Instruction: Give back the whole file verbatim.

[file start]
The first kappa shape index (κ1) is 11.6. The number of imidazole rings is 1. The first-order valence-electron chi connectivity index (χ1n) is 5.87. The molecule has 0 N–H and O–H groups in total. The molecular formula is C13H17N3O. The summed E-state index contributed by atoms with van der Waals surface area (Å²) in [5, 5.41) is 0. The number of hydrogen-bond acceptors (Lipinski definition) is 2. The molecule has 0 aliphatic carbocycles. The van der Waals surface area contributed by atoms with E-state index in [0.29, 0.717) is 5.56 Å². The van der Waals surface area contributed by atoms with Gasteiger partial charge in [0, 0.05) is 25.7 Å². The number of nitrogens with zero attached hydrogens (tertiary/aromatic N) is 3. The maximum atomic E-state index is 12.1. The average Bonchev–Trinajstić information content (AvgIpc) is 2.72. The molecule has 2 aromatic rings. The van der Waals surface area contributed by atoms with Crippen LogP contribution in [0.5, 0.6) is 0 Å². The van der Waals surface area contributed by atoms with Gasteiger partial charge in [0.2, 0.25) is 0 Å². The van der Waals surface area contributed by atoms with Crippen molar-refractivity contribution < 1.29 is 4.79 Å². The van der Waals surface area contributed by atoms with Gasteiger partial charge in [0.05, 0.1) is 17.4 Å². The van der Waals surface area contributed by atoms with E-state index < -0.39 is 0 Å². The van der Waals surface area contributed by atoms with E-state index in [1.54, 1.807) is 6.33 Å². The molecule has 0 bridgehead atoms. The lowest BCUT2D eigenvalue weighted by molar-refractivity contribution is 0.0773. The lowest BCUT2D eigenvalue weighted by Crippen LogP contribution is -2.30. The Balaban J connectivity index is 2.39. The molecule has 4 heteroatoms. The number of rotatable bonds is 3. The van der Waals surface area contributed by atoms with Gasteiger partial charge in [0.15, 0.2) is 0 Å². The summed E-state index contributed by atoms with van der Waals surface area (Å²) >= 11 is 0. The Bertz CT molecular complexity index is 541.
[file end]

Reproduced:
The first kappa shape index (κ1) is 11.6. The number of imidazole rings is 1. The first-order valence-electron chi connectivity index (χ1n) is 5.87. The molecule has 0 N–H and O–H groups in total. The molecular formula is C13H17N3O. The summed E-state index contributed by atoms with van der Waals surface area (Å²) in [5, 5.41) is 0. The number of hydrogen-bond acceptors (Lipinski definition) is 2. The molecule has 0 aliphatic carbocycles. The van der Waals surface area contributed by atoms with E-state index in [0.29, 0.717) is 5.56 Å². The van der Waals surface area contributed by atoms with Gasteiger partial charge in [0, 0.05) is 25.7 Å². The number of nitrogens with zero attached hydrogens (tertiary/aromatic N) is 3. The maximum atomic E-state index is 12.1. The average Bonchev–Trinajstić information content (AvgIpc) is 2.72. The molecule has 2 aromatic rings. The van der Waals surface area contributed by atoms with Crippen LogP contribution in [0.5, 0.6) is 0 Å². The van der Waals surface area contributed by atoms with Gasteiger partial charge in [0.2, 0.25) is 0 Å². The van der Waals surface area contributed by atoms with Crippen molar-refractivity contribution < 1.29 is 4.79 Å². The van der Waals surface area contributed by atoms with Gasteiger partial charge in [0.05, 0.1) is 17.4 Å². The van der Waals surface area contributed by atoms with E-state index < -0.39 is 0 Å². The van der Waals surface area contributed by atoms with E-state index in [1.54, 1.807) is 6.33 Å². The molecule has 0 bridgehead atoms. The lowest BCUT2D eigenvalue weighted by molar-refractivity contribution is 0.0773. The lowest BCUT2D eigenvalue weighted by Crippen LogP contribution is -2.30. The Balaban J connectivity index is 2.39. The molecule has 4 heteroatoms. The number of rotatable bonds is 3. The van der Waals surface area contributed by atoms with Gasteiger partial charge in [0.15, 0.2) is 0 Å². The summed E-state index contributed by atoms with van der Waals surface area (Å²) >= 11 is 0. The Bertz CT molecular complexity index is 541.